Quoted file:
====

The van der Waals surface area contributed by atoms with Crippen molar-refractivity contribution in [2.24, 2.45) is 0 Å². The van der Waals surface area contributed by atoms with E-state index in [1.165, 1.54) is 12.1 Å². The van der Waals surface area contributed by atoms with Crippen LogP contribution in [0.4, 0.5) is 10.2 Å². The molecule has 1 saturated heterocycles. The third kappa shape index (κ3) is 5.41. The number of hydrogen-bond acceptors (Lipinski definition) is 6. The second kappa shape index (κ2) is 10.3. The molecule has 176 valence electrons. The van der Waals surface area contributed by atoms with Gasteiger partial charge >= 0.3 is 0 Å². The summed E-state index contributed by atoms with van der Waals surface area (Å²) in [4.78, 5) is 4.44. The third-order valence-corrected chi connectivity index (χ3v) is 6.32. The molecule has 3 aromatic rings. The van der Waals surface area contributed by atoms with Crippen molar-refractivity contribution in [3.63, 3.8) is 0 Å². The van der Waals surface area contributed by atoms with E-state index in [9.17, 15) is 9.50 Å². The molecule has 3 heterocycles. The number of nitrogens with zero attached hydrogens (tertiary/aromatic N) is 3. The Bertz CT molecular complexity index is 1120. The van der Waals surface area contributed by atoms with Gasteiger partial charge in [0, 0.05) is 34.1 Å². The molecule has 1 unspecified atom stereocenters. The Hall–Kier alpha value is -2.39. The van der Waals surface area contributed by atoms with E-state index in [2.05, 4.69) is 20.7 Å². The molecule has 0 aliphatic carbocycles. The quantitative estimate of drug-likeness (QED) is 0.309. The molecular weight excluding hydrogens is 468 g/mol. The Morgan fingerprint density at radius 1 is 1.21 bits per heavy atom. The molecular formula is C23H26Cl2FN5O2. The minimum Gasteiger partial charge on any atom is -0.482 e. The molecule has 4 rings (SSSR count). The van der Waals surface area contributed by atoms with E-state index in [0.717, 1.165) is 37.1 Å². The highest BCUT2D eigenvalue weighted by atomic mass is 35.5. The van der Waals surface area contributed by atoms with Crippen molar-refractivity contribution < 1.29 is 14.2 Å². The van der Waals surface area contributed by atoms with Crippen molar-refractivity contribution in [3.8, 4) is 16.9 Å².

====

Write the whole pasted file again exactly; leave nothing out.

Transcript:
The van der Waals surface area contributed by atoms with Crippen molar-refractivity contribution in [2.24, 2.45) is 0 Å². The van der Waals surface area contributed by atoms with E-state index in [1.165, 1.54) is 12.1 Å². The van der Waals surface area contributed by atoms with Crippen LogP contribution in [0.4, 0.5) is 10.2 Å². The molecule has 1 saturated heterocycles. The third kappa shape index (κ3) is 5.41. The number of hydrogen-bond acceptors (Lipinski definition) is 6. The second kappa shape index (κ2) is 10.3. The molecule has 176 valence electrons. The van der Waals surface area contributed by atoms with Gasteiger partial charge >= 0.3 is 0 Å². The summed E-state index contributed by atoms with van der Waals surface area (Å²) in [4.78, 5) is 4.44. The third-order valence-corrected chi connectivity index (χ3v) is 6.32. The molecule has 3 aromatic rings. The van der Waals surface area contributed by atoms with Crippen molar-refractivity contribution in [3.63, 3.8) is 0 Å². The van der Waals surface area contributed by atoms with E-state index in [9.17, 15) is 9.50 Å². The molecule has 3 heterocycles. The number of nitrogens with zero attached hydrogens (tertiary/aromatic N) is 3. The Bertz CT molecular complexity index is 1120. The van der Waals surface area contributed by atoms with Gasteiger partial charge in [0, 0.05) is 34.1 Å². The molecule has 1 unspecified atom stereocenters. The Hall–Kier alpha value is -2.39. The van der Waals surface area contributed by atoms with E-state index in [2.05, 4.69) is 20.7 Å². The molecule has 0 aliphatic carbocycles. The quantitative estimate of drug-likeness (QED) is 0.309. The molecular weight excluding hydrogens is 468 g/mol. The Morgan fingerprint density at radius 1 is 1.21 bits per heavy atom. The molecular formula is C23H26Cl2FN5O2. The minimum Gasteiger partial charge on any atom is -0.482 e. The molecule has 4 rings (SSSR count). The van der Waals surface area contributed by atoms with E-state index in [0.717, 1.165) is 37.1 Å². The highest BCUT2D eigenvalue weighted by atomic mass is 35.5. The van der Waals surface area contributed by atoms with Crippen molar-refractivity contribution < 1.29 is 14.2 Å². The van der Waals surface area contributed by atoms with Crippen molar-refractivity contribution in [3.8, 4) is 16.9 Å².